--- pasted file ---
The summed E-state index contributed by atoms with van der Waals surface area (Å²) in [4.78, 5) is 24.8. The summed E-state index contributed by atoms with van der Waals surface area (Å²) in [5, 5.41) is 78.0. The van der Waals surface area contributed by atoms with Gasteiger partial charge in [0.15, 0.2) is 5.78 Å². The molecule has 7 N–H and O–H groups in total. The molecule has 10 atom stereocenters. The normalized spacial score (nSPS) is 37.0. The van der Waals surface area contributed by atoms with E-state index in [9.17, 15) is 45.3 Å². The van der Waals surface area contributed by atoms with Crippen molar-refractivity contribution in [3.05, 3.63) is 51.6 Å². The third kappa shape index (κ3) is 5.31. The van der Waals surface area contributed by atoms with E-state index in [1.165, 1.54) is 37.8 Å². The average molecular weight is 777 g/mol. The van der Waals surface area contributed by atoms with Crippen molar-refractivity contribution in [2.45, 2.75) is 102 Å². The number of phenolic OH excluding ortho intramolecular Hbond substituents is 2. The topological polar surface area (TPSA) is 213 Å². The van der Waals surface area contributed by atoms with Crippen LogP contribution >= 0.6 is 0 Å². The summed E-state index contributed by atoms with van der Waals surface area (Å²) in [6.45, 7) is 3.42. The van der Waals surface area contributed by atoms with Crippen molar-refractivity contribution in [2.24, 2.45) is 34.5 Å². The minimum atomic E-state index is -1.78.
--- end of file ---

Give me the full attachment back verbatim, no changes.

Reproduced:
The summed E-state index contributed by atoms with van der Waals surface area (Å²) in [4.78, 5) is 24.8. The summed E-state index contributed by atoms with van der Waals surface area (Å²) in [5, 5.41) is 78.0. The van der Waals surface area contributed by atoms with Gasteiger partial charge in [0.15, 0.2) is 5.78 Å². The molecule has 7 N–H and O–H groups in total. The molecule has 10 atom stereocenters. The normalized spacial score (nSPS) is 37.0. The van der Waals surface area contributed by atoms with E-state index in [9.17, 15) is 45.3 Å². The van der Waals surface area contributed by atoms with Crippen molar-refractivity contribution in [3.05, 3.63) is 51.6 Å². The third kappa shape index (κ3) is 5.31. The van der Waals surface area contributed by atoms with E-state index in [1.165, 1.54) is 37.8 Å². The average molecular weight is 777 g/mol. The van der Waals surface area contributed by atoms with Crippen molar-refractivity contribution in [2.45, 2.75) is 102 Å². The number of phenolic OH excluding ortho intramolecular Hbond substituents is 2. The topological polar surface area (TPSA) is 213 Å². The van der Waals surface area contributed by atoms with Crippen LogP contribution >= 0.6 is 0 Å². The summed E-state index contributed by atoms with van der Waals surface area (Å²) in [6.45, 7) is 3.42. The van der Waals surface area contributed by atoms with Crippen molar-refractivity contribution in [2.24, 2.45) is 34.5 Å². The minimum atomic E-state index is -1.78.